of neuronal firing must be key. Furthermore, because co-firing of two
    or more place cells implies spatial overlap of their respective place
    fields, a map encoded by co-firing should be based on connectivity and
    adjacency rather than distances and angles, i.e., it will be a
    topological map. Based on these considerations, we modeled hippocampal
    activity with a computational algorithm we designed using methods
    derived from Persistent Homology theory and algebraic topology. We
    found not only that an ensemble of place cells can, in fact, ?learn?
    the environment (form a topologically accurate map), but that it does
    so within parameters of place cell number, firing rate, and place
    field size that are uncannily close to the values observed in
    biological experiments?beyond these parameters, this ?learning
    region,? spatial map formation fails. Moreover, we find that the
    learning region enlarges as we make the computational model more
    realistic, e.g., by adding the parameter of theta precession. The
    structure and dynamics of learning region formation provide a coherent
    theoretical lens through which to view both normal spatial learning
    and conditions that impair it.
  • Differential Geometry Based Solvation Models
    Guowei Wei (Michigan State University)
    Implicit solvent methods, describing the biomolecules of interest in
    discrete detail and taking a mean field
    approximation for solvent properties, have become popular for
    interactions and solvation compu-
    tation because of the reduction in degrees of freedom and the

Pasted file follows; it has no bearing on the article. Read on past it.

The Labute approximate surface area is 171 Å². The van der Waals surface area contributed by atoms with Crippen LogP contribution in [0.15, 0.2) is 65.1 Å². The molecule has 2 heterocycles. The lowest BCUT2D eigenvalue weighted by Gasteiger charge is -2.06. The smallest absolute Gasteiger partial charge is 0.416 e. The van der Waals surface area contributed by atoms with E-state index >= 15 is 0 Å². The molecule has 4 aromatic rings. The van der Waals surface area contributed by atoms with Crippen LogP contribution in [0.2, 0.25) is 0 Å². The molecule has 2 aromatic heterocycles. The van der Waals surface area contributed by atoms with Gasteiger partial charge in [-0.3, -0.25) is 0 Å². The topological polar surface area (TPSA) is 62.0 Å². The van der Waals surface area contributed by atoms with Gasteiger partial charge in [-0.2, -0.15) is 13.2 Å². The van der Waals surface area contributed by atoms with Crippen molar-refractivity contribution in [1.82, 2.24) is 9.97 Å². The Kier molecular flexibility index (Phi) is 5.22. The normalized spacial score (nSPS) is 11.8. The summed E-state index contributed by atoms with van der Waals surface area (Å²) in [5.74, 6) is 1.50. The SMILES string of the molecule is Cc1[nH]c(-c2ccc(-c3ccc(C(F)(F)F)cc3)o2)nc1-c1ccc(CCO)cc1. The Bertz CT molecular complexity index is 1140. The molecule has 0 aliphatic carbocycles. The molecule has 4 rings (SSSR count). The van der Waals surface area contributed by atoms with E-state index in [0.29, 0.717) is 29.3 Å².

cost for numerical simulations.
    However, current computation of biomolecular solvation confronts many
    fundamental limitations and severe
    challenges, such as ad hoc assumptions about solvent-solute interfaces to
    define some of the most important
    components of the solvation model. We have developed novel geometric flow
    approaches to determine the
    continuum-discrete interface and for the solvation analysis of small
    compounds and biomolecules.
  • Persistent Homology Estimators of Evolutionary History
    Daniel Rosenbloom (Harvard University)
    In evolutionary biology, the ancestry of individuals or species is typically depicted as a tree. Tree models assume that evolution proceeds clonally, meaning that each individual inherits genetic material from a single parent. Processes of recombination and hybridization violate this assumption, and so they are hard to detect using methods that start with a tree. Here we develop a more general, non-treelike model, based in persistent homology, to estimate the occurrence of both mutation and recombination in evolving populations. We then apply this model to cases of HIV evolution occurring within individual hosts. We find variation in recombination rate among individuals that may correspond to variation in HIV-related symptoms.
  • Persistent Homology of Median Complexes Detects Phylogenetic Incompatibility
    Kevin Emmett (Columbia University)
    The application of persistent homology to molecular sequence data was introduced by Chan et al., [PNAS 2013], where recombination rates in viral populations were estimated by computing Lp norms on barcode diagrams. It was shown that persistent homology provides an intuitive quantification of reticulate evolution in molecular sequence data by measuring deviations from tree-like additivity. While that approach has proved successful at capturing large scale patterns of reticulate evolution, the sensitivity for detecting specific reticulate events is much lower. Here we introduce an approach to imputing latent ancestors into the data that increases the quantitative signal from persistent homology, at the expense of obscuring the direct interpretation of topological loops as reticulate events. We observe that complexes built from this construction have a simple decomposition into squares, cubes, and higher dimensional hypercubes.
  • Twisting at the Motor in DNA Packaging Induces Writhe
    Brian Cruz (University of California, Berkeley)
    We present a model for DNA packaging simulations in bacteriophages that includes the effect of the packaging motor; we also show packaging results from an implementation on the parallel computing platform OpenCL. We simulate the motor with a kinetic Monte Carlo algorithm that feeds the DNA into the virus and couple it with a damped coarse-grained molecular mechanics simulation of the DNA to show how twisting the DNA affects the overall chirality, or writhe, of the packaged DNA molecule.